A Permanent Slump?
By PAUL KRUGMAN
Spend any time around monetary officials and one word you’ll hear a lot is “normalization.” Most though not all such officials accept that now is no time to be tightfisted, that for the time being credit must be easy and interest rates low. Still, the men in dark suits look forward eagerly to the day when they can go back to their usual job, snatching away the punch bowl whenever the party gets going.
But what if the world we’ve been living in for the past five years is the new normal? What if depression-like conditions are on track to persist, not for another year or two, but for decades?
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When we compromise with democracy in order to achieve some other purpose, even when the purpose is to defend democracy, then we are in danger of losing it. The purpose of democracy is to enable people to live democratically. There is not greater or higher good….
After decades of increasing incarceration of blacks, a new trend at U.S. prisons is emerging, particularly among women, according to a new report from a Washington-based criminal justice watchdog.
WikiLeaks’s Manning Pleads Guilty
Bradley Manning pleaded guilty to 10 of 22 charges against him in the WikiLeaks case on Wednesday, admitting that he helped engineer the largest intelligence leak in U.S. history. But the Army private denied that the leaks directly benefited al Qaeda—the most serious charge in the case. A military judge will now decide whether to accept the guilty plea, though prosecutors could still pursue the 12 remaining charges. The 10 charges he admitted to carry a maximum penalty of 20 years in prison, but Manning could face a lifetime sentence if convicted of aiding the enemy.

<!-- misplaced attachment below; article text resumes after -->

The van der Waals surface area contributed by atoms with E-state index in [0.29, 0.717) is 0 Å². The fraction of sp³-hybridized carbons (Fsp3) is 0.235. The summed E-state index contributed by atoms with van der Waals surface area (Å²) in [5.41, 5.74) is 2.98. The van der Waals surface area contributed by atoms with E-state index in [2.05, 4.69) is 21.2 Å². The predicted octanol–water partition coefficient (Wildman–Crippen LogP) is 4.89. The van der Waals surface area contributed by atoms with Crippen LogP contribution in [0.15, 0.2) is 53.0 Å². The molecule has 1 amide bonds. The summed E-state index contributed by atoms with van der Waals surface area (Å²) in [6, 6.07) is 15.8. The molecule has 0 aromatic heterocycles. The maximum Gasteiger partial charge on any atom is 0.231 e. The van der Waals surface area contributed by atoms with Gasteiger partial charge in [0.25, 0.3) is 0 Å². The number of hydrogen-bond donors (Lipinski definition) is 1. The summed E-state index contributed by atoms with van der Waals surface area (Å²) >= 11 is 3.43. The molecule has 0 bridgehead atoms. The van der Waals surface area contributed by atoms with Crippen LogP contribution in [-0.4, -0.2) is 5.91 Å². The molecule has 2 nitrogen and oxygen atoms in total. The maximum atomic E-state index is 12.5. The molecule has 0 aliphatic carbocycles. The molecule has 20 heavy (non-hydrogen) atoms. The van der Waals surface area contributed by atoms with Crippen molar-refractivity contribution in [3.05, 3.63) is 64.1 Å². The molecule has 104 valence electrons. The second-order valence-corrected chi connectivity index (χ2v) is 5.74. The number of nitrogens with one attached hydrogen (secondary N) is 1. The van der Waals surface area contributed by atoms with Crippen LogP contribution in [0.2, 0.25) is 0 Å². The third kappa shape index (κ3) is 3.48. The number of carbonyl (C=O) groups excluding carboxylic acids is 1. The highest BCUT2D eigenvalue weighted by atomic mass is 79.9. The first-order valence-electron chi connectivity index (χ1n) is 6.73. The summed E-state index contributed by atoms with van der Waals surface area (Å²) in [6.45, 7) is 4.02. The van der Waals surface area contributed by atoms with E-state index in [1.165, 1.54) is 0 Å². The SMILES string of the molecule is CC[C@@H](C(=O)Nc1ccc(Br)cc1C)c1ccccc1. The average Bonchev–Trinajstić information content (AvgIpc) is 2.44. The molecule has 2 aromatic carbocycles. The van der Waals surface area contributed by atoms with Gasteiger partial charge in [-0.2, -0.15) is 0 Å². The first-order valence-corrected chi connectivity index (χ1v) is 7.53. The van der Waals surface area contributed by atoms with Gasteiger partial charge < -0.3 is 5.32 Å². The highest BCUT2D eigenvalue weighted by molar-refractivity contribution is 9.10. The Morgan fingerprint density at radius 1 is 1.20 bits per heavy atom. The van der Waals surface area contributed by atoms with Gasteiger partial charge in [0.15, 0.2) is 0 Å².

– See more at: http://www.thedailybeast.com/cheats/2013/02/28/manning-pleads-guilty-in-wikileaks-case.html?utm_medium=email&utm_source=newsletter&utm_campaign=cheatsheet_morning&cid=newsletter%3Bemail%3Bcheatsheet_morning&utm_term=Cheat%20Sheet#sthash.d1f1R5lC.dpuf
Hafemeister on Restorative and Procedural Justice for Criminal Defendants with Mental Disorders
Thomas L. Hafemeister (University of Virginia School of Law, pictured), Sharon G. Garner, and Veronica E. Bath have posted Letting Justice Ring: Applying the Principles of Restorative and Procedural Justice to Better Respond to Criminal Offenders with a Mental Disorder (Buffalo Law Review, Vol. 60, No. 1) on SSRN. Here is the abstract:
For almost as long as there has been a criminal justice system, society has struggled with how to respond to offenders with a mental disorder whose criminal behavior – largely through no fault of their own – has been shaped and driven by their mental disorder. Virtually everyone who works with this population, including criminal justice officials, believes that society’s current response is woefully inadequate. As prisons and jails have become the de facto mental health system, a costly and inappropriate approach, this concern has grown. Governmental entities, driven by fiscal crises, humanitarian concerns, and a recent Supreme Court ruling condemning the status quo, are in desperate need of alternative means to respond to this population. At the same time, there has been a general lack of thematic principles to guide the development of possible alternatives. The principles of restorative and procedural justice, however, can furnish valuable lenses for constructing such alternatives. Drawing on these principles and associated research, this Article proposes an approach providing a better response for all of the parties affected by these crimes, including the victims of these crimes as well as the offenders themselves.